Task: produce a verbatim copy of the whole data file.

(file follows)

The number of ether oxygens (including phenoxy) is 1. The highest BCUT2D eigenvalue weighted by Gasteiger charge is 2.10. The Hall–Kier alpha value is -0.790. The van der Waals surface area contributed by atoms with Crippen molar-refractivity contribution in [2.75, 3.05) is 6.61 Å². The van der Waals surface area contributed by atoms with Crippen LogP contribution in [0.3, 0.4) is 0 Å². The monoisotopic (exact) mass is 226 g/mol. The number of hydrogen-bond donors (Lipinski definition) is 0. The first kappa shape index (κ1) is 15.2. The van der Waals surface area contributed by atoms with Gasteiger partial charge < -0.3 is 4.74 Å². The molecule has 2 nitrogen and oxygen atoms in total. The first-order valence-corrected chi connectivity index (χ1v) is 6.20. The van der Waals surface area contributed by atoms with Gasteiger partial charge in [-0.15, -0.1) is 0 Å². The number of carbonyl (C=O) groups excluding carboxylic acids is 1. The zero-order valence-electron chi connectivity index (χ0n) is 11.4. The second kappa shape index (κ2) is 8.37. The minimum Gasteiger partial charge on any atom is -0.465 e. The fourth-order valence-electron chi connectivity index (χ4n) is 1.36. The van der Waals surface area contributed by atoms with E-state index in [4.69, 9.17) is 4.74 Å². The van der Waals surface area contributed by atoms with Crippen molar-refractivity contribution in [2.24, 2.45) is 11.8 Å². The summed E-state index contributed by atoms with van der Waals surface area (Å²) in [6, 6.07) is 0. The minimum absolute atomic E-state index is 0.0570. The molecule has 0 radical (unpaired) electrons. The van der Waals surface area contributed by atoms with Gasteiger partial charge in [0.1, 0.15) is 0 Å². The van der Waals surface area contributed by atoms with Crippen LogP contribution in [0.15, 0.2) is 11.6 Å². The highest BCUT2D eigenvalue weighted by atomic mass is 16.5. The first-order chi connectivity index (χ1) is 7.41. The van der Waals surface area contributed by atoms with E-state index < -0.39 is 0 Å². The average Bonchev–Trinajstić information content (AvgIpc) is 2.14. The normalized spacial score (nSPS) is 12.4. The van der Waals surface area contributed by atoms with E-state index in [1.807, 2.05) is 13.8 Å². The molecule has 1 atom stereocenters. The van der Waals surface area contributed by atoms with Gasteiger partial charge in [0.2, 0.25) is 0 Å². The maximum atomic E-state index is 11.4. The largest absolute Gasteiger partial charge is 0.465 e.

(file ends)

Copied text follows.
The number of ether oxygens (including phenoxy) is 1. The highest BCUT2D eigenvalue weighted by Gasteiger charge is 2.10. The Hall–Kier alpha value is -0.790. The van der Waals surface area contributed by atoms with Crippen molar-refractivity contribution in [2.75, 3.05) is 6.61 Å². The van der Waals surface area contributed by atoms with Crippen LogP contribution in [0.3, 0.4) is 0 Å². The monoisotopic (exact) mass is 226 g/mol. The number of hydrogen-bond donors (Lipinski definition) is 0. The first kappa shape index (κ1) is 15.2. The van der Waals surface area contributed by atoms with Gasteiger partial charge < -0.3 is 4.74 Å². The molecule has 2 nitrogen and oxygen atoms in total. The first-order valence-corrected chi connectivity index (χ1v) is 6.20. The van der Waals surface area contributed by atoms with Gasteiger partial charge in [-0.15, -0.1) is 0 Å². The number of carbonyl (C=O) groups excluding carboxylic acids is 1. The zero-order valence-electron chi connectivity index (χ0n) is 11.4. The second kappa shape index (κ2) is 8.37. The minimum Gasteiger partial charge on any atom is -0.465 e. The fourth-order valence-electron chi connectivity index (χ4n) is 1.36. The van der Waals surface area contributed by atoms with E-state index in [4.69, 9.17) is 4.74 Å². The van der Waals surface area contributed by atoms with Crippen molar-refractivity contribution in [2.24, 2.45) is 11.8 Å². The summed E-state index contributed by atoms with van der Waals surface area (Å²) in [6, 6.07) is 0. The minimum absolute atomic E-state index is 0.0570. The molecule has 0 radical (unpaired) electrons. The van der Waals surface area contributed by atoms with Gasteiger partial charge in [0.1, 0.15) is 0 Å². The van der Waals surface area contributed by atoms with Crippen LogP contribution in [0.15, 0.2) is 11.6 Å². The highest BCUT2D eigenvalue weighted by atomic mass is 16.5. The first-order chi connectivity index (χ1) is 7.41. The van der Waals surface area contributed by atoms with E-state index < -0.39 is 0 Å². The average Bonchev–Trinajstić information content (AvgIpc) is 2.14. The normalized spacial score (nSPS) is 12.4. The van der Waals surface area contributed by atoms with E-state index in [1.807, 2.05) is 13.8 Å². The molecule has 1 atom stereocenters. The van der Waals surface area contributed by atoms with Gasteiger partial charge in [0.2, 0.25) is 0 Å². The maximum atomic E-state index is 11.4. The largest absolute Gasteiger partial charge is 0.465 e.